I told her I had found work outside the city. Was I back for good? I put the coffee in the bag, then the fresh bread, then the cheese. She smiled and placed her right palm on her chest. I hope you figure it out soon. I thanked her, grabbed my bag of groceries and went out. The nights were beginning to get cold, the dying light at the edges of the horizon like a cry for help. The approaching night relentless in its advance. Neon signs competed with the dying sun. Some of the shops lining the street were closing, the owners looking at me, furtively, and with an air of despair, as if I were some sort of alien figure who was a harbinger of a darker age.

Cars were idling on the streets around me, people returning from work. But the atmosphere calmed me; it made me think of the afternoons after work I spent with you when I was tired but thrilled to see you. The happiness that gave me the energy to spend time with you and laugh with you while music inhabited the background. I got back to the apartment and turned on the fridge. It whirred to life. I decided to cook some pasta since it was the only thing I could make on the spot without using too many pans.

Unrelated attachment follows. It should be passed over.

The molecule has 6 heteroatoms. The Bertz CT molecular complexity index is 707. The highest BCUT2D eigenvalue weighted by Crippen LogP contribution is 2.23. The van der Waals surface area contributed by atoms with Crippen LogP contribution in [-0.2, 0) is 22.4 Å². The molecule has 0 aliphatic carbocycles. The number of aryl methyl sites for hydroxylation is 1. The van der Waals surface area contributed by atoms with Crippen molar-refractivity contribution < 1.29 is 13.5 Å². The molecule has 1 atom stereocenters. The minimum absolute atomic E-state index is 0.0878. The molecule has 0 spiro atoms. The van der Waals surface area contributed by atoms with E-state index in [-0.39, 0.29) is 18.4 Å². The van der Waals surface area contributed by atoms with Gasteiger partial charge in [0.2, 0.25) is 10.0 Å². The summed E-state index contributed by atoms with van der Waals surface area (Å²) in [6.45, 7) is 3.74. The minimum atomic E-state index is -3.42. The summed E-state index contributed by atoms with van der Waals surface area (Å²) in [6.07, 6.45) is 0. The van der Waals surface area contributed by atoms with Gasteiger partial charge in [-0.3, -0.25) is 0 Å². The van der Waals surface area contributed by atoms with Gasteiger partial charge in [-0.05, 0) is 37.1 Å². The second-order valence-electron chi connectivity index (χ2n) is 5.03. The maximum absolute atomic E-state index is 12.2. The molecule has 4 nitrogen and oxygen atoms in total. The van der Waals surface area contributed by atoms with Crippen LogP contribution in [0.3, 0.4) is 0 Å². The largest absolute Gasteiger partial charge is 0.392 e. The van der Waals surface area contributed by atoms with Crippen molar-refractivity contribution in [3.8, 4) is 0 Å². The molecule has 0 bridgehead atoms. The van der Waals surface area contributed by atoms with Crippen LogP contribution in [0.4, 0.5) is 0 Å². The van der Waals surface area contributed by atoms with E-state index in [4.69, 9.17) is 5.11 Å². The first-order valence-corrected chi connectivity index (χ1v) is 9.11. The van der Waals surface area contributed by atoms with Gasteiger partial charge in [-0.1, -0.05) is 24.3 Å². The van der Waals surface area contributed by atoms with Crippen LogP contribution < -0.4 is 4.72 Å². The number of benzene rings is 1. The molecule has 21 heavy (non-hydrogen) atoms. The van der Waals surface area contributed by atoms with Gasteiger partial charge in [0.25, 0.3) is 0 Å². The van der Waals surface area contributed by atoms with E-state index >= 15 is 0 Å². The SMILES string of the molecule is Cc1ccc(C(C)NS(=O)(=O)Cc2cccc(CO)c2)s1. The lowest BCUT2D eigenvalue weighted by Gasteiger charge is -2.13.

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I washed one of the pots and turned on the burner. The warmth coming from the boiling water made the windows sweat. Finally, it felt like home. I turned the TV on and let it run in the background. I put the pasta in the water and lowered the flame. I wanted it to cook slowly as if seeing it boil brought comfort. I took a bottle of wine out and opened it. The taste and smell of wine made me hungry. I cut some of the cheese into little pieces and placed them on a plate. A man on TV was speaking about immigration. The climate forced people to abandon their homes to move to other countries.

They moved in groves, like groups of nomads in search for new ground. And there you were, frying the vegetables in a pan, making them jump, the way chefs do on TV. We were laughing, and I was recording you with my phone. It was the evening in which we had gone to a vintage clothes shop to look at some stuff and returned home famished. When we went to the supermarket to shop for groceries, I felt like I was going to faint from the hunger.

Once we got back home, it was already well after nine pm. You held onto the pan with your right hand and placed your left hand on your groin. Perhaps the little boy who had been told that he was suffering from some sort of syndrome and had to be medicated to keep his body from growing out of proportions. You had told me about him, the little boy, a while back when we said each other stuff one night, and you listened in silence while I told you the story of my life. Up went the vegetables, and then back into the pan. You were actually good at it.